Every week, I turn over a new leaf. I make new resolutions, write down new-old ideas, make plans, and set out hopefully.
Every week, I convince myself that even though I tried and failed the week before, maybe I’ll achieve this time, maybe I’ll persevere, maybe the Holy Spirit will fill in the gaps for me this time.
Usually by Thursday, I’m tired, resolve worn thin, disappointment creeping up, but I move on till the weekend. And the next Monday morning, I’m up and perky again as optimistic as the Monday before.
I struggle with a lot of things, as everyone does. I struggle with addictions, keeping my focus, being interested, socialising, eating clean, keeping fit, and a whole bunch of other stuff.
These things, I know (or I think), hold me back from being the woman I truly want to be. And by Friday every week, I am shocked that I am where I started; I can’t seem to make myself do what I know is right for me.
The biggest mistake we humans make is assuming that we are rational beings who always choose the right decision or do what is right, even for ourselves.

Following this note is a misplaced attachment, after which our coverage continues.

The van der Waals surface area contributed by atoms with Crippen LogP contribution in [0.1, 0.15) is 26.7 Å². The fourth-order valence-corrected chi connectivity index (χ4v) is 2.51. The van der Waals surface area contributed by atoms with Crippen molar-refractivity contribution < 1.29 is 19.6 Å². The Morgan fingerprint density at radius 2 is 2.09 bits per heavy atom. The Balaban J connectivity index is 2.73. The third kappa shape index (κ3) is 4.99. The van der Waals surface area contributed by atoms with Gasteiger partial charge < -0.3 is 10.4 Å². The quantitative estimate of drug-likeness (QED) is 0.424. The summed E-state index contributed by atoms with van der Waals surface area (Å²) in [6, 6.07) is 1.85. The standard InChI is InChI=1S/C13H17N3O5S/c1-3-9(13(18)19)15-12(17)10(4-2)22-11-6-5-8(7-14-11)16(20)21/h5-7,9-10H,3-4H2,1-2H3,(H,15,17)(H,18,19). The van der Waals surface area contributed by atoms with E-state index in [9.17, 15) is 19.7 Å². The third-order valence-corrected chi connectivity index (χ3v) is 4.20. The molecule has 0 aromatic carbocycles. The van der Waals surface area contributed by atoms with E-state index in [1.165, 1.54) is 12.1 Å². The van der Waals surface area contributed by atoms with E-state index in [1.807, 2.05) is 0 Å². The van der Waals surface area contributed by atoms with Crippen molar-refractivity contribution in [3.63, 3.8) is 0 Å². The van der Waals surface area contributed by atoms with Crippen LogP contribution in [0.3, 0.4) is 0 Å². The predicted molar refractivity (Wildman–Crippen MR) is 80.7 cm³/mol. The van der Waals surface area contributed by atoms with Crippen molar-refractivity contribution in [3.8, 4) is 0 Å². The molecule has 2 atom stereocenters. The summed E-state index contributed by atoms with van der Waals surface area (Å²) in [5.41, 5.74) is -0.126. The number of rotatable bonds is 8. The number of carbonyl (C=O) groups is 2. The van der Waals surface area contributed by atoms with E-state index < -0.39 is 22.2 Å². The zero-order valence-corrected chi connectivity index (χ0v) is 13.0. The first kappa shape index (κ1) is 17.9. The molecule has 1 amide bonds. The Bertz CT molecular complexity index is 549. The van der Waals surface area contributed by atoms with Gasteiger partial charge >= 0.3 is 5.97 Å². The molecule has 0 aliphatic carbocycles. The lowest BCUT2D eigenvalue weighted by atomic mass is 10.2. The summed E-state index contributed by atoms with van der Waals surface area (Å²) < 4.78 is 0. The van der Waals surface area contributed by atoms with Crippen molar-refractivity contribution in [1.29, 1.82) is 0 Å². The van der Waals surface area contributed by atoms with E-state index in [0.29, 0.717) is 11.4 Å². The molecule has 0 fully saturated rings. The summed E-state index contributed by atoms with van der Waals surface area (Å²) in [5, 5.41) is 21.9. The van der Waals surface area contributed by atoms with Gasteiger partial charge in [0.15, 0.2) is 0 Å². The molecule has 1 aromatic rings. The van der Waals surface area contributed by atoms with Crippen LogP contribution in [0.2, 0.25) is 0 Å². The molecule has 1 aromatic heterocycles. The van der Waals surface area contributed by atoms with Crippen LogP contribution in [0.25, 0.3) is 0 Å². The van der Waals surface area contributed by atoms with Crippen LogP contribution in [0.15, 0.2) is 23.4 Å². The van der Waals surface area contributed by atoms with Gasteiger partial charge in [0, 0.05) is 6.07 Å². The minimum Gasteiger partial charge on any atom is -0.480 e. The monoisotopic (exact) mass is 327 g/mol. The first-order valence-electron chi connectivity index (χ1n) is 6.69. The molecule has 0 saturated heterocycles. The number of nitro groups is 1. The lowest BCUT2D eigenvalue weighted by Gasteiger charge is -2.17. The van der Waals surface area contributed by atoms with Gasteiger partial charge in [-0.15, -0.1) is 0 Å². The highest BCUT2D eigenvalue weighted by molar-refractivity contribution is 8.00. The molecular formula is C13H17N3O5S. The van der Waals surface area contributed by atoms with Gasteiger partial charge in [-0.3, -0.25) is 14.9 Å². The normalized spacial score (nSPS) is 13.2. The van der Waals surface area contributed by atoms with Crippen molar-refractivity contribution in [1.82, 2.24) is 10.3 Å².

Habits are hard! We form them because they’re easy, fun, effortless, never because they’re right, logical or even beneficial. And with time these tiny, flimsy cobwebs become the life blood of our lives; as thick as cables running through every vein.
I can’t emphasise how important it is that we look out for what habits we are forming at the moment. Usually, we think we’re in control but these damn habits, they seep in unannounced and unnoticed and before you know it…. they can change the entire trajectory of your life.
Anyways, I digress.
The title of this piece should have been “Every week, I attempt to turn over a new leaf.” Because that’s what I do every week.
I’m trying really hard to regain my freedom from shackles that I love, shackles that I willingly put myself in.
My closing thought of this pointless post is this: If you’re lucky enough to never been addicted to anything, don’t underrate the power of addiction.
Humans are weak and flawed; don’t overestimate your strength to overcome.
Whatever you do repeatedly will, in time, become all that you ever do, especially on those days when you’re tired and can’t summon the energy to fight with you.
I end with a plea to all young adults in High School or University starting life. Be careful; the habits you form now may become the bedrock of your adult life.